0-3 with three strikeouts. He had six homers, one stolen base and 42 runs in 391 plate appearances.

Jimmy Nelson leads the team in strikeouts:
He did indeed, striking out 148 batters -- 40 more than any other pitcher that finished the season with the Brewers.

Starling Marte finishes the year in the top 15 for overall roto value for hitters:
He finished 24th, but ahead of the likes of Prince Fielder, Buster Posey, and Mookie Betts.

A.J. Burnett, on his way out the door, strikes out 175 with a sub 3.50 ERA and a sub-1.25 WHIP:
He only struck out 143 and had a 1.36 WHIP, but he did have a 3.18 ERA.

Matt Adams will drive in 90-plus runs, even though he can't hit lefties well:
His season was limited to 60 games by a major knee injury. Even when he did play, he didn't do well as he drove in just 24 runs in 186 plate appearances.

Lance Lynn becomes a top-20 starting pitcher in mixed leagues:
The power changeup never really materialized for him and he barely made the top 40 list at 39. The 12 wins, 167 strikeouts, and a 3.03 ERA were good, but the 1.37 WHIP hurt his value.

Buy all shares of A.J. Pollock you can. He gets on base, he steals bases, makes good contact and has some pop. This is a $20 NL-Only player waiting to happen:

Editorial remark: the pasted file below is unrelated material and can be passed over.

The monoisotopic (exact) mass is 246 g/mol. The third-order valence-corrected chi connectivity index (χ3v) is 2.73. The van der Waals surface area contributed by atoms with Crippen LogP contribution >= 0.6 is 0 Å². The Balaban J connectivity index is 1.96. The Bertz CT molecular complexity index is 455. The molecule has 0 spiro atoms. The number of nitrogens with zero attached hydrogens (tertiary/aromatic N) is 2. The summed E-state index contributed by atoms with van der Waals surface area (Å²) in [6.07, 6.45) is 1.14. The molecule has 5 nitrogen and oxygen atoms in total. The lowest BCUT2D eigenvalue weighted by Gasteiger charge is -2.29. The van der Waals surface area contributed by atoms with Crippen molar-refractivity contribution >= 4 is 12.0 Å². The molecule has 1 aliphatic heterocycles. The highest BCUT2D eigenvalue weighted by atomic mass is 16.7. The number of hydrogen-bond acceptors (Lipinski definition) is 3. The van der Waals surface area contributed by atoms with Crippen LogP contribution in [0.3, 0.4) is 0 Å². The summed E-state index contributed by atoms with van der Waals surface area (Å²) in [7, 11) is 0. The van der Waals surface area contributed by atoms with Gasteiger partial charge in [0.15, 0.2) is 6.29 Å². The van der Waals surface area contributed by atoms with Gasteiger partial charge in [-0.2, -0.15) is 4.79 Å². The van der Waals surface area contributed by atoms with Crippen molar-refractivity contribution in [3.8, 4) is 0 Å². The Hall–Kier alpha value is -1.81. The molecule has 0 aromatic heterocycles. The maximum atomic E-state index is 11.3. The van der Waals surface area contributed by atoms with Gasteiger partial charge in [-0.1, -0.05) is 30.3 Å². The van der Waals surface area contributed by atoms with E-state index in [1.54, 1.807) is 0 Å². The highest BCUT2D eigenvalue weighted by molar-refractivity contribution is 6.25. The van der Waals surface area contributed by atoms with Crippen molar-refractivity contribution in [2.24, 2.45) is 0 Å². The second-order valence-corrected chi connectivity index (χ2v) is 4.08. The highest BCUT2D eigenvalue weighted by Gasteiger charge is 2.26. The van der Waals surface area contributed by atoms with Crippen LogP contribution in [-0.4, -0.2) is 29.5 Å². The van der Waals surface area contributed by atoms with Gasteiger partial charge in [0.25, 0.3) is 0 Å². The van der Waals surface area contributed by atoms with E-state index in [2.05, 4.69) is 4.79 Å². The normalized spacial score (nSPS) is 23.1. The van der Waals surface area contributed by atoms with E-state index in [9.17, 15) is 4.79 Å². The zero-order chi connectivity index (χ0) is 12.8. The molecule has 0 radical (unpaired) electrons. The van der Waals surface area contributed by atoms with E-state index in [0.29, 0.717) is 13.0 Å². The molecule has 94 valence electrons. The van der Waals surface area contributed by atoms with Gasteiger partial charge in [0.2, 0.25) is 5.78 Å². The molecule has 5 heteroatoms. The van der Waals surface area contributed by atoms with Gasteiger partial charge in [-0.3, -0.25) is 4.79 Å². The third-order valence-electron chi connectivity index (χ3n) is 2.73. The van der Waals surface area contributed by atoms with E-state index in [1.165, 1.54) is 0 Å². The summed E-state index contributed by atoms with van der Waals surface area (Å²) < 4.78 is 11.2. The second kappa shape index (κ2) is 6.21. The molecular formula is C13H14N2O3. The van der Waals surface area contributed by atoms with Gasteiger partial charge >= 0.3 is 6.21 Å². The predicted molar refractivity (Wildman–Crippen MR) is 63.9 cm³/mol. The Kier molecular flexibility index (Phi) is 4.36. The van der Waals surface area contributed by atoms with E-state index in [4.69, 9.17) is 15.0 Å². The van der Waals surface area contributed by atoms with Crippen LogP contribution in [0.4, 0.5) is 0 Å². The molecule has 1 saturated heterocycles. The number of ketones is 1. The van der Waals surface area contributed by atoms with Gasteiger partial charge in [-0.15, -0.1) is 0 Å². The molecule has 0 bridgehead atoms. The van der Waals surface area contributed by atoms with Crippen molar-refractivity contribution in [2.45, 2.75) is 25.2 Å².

He earned $41 in NL-Only play and $37 in mixed-league play. He was an absolute fantasy monster this season that came at quite the bargain and likely won many people some money.

Chase Anderson leads the staff in fantasy value by season's end:
This did not materialize as six wins and 111 strikeouts in 152 innings pitched with blah ratios is replacement level production.

Nick Hundley sets a career high for home runs in 2015:
He fell 3 short hitting 10 homers in 389 plate appearances two seasons after hitting 13, in Petco, in 408 plate appearances. Go figure.

Adam Ottavino gets the closer role before the All-Star break and never looks back:
He actually did get the closer role in late April, and then promptly blew out his elbow and was done for the season.